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June NUI Galway Project Among New COVID-19 research and innovation projects Announced
NUI Galway Project Among New COVID-19 research and innovation projects Announced
Minister Humphreys announces 11 new COVID-19 research and innovation projects building on previous investment
Minister for Business, Enterprise and Innovation, Heather Humphreys TD, today announced an investment of €1.4 million in 11 projects under the SFI-coordinated research and innovation response to the COVID-19 pandemic. This investment builds on previous funding and complements the existing research work underway in higher education institutions across the country.
Amongst the projects announced today is NUI Galway project ‘A rapid test for COVID-19 antibodies’ led by Professor John Pius Dalton. The team at NUI Galway will develop a fast, lab-based test known as an ELISA, that can measure antibodies in blood and determine whether a person has been infected with SARS-CoV-2. The team has already made a short-list of antigens, the features of the virus that prompt antibodies, and will use these as a basis for developing antibody tests that can be rolled out at scale to test large populations.
Professor John Pius Dalton, Professor of Molecular Parasitology at NUI Galway, says: “Essentially, this is community tracing using immune status, but the information gained is an essential element in the overall control measures employed to stop the spread of disease, as well as understanding its distribution, infectivity and epidemiology.”
Speaking at today’s announcement, Minister for Business, Enterprise and Innovation, Heather Humphreys TD said: “I am delighted to announce this further investment in research and innovation related to COVID-19. These projects will address immediate priorities to assist us with the challenges we face as we seek to reopen our society and economy, and get the country running again. Research and innovation from our higher education institutions, in collaboration with our health services and industry, can support us in delivering solutions to the many challenges the pandemic has thrown at us. Working together we can find solutions and move forward towards recovery.”
Commenting on the awards, Professor Mark Ferguson, Director General Science Foundation Ireland and Chief Scientific Adviser to the Government, said “The COVID-19 Rapid Response Research and Innovation programme exemplifies the high international standards, agility and responsive nature of our research community. This programme has been delivered by a high level of interagency and higher education institutional collaboration. We are stronger when we work together, and we will continue to collaborate with our colleagues to share the latest knowledge, developments and innovations, and to support ideas that will generate solutions to the many challenges presented by the COVID-19 pandemic.”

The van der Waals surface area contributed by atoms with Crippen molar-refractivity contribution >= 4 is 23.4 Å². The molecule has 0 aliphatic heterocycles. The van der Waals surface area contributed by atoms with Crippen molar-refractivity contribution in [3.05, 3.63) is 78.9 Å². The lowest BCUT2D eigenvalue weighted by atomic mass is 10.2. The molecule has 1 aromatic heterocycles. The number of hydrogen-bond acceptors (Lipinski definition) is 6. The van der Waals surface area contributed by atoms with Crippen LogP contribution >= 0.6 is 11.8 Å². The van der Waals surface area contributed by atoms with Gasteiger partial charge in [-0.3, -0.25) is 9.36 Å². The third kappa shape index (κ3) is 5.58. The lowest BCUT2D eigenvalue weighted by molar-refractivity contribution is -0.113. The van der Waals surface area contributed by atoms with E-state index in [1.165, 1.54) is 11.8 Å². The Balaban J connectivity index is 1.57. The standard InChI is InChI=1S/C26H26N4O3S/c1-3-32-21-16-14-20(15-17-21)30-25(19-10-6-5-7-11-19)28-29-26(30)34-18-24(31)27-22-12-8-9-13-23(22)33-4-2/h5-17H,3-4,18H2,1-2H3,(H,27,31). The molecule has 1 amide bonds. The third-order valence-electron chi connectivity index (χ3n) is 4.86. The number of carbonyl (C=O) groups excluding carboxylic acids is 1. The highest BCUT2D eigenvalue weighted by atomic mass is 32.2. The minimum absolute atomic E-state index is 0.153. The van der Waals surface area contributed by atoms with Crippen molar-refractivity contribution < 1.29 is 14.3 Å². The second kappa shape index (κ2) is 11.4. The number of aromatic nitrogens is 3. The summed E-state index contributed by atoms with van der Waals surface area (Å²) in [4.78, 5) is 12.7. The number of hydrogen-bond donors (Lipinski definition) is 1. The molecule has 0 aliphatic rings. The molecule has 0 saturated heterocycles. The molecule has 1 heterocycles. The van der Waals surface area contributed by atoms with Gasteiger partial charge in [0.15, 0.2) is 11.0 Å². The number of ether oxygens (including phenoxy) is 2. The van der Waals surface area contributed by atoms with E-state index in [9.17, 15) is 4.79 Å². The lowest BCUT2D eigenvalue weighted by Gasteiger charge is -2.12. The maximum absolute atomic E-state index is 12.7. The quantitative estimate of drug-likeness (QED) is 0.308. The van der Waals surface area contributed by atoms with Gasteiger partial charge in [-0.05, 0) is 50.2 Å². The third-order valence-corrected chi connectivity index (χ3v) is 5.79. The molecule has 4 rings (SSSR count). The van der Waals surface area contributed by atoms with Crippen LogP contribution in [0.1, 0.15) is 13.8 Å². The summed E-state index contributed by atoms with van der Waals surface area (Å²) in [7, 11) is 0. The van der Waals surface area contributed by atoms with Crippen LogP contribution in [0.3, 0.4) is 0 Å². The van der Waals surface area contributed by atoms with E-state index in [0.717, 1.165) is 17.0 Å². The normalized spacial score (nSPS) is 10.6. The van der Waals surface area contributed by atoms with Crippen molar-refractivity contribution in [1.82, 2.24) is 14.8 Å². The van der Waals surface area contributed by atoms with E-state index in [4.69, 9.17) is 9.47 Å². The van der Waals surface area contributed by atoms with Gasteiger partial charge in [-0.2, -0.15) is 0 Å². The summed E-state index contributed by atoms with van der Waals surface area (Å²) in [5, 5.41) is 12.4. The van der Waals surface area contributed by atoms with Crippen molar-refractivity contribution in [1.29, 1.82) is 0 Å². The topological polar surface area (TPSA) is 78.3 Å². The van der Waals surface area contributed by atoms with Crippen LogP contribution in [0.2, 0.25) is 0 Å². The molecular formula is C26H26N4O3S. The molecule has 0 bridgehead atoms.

The eleven new projects cover the following:
- Putting COVID-19 infections on the map in Ireland – TU Dublin
- Remote blood-pressure monitoring in pregnancy in the COVID-19 pandemic – University College Cork
- A rapid test for COVID-19 antibodies – NUI Galway
- Rapid Advanced Production Responses to Frozen Supply Chains in Hospitals - University of Limerick
- Ireland’s medium-term future in the COVID-19 pandemic – Maynooth University
- Expanding lab tests for the COVID-19 virus – Waterford IT
- COVIGILANT - Evidence to inform Ireland’s digital contact-tracing strategy – University of Limerick
- New antibody tests for SARS-CoV-2 – Maynooth University
- 3D printing PPE for healthcare settings – University College Dublin
- Identifying Protective Immunity in Frontline Healthcare Staff During the COVID-19 Pandemic- Trinity College Dublin
- SARS-CoV-2 in sewage and bodies of water – University College Dublin
Minister for Training, Skills, Innovation, Research and Development, John Halligan added: I am proud of how the Irish research community has mobilised so rapidly and intensively in focusing on this issue. Ireland’s investment in research allows us to move rapidly and coherently in a crucial area such as Covid-19 research. This will have benefits for Ireland but also for the wider world. This could not be done without our ongoing long-term investment in our higher education and research and shows the need for continuing investment in these areas at all times.
The Rapid Response Research, Development and Innovation programme was established by Science Foundation Ireland, Enterprise Ireland, IDA Ireland, the Health Research Board and Irish Research Council. Today’s announcement builds on the previous investment of €3.5million across 26 projects and the ongoing work in our universities and institutes of technology that are adding significantly to the national effort to combat the virus and assist us on the path to recovery. More than 500 applications were received by the agencies.
All of the projects funded have been internationally peer reviewed at the assessment stage. Further announcements will be made over the coming weeks as the reviews are completed. The agencies, working with partners across our public service and health system are now evaluating areas of priority with a view to issuing thematic calls as the next phase of the programme. The focus for the second phase will be on important scientific and engineering research that will contribute in a meaningful way to re-opening Ireland.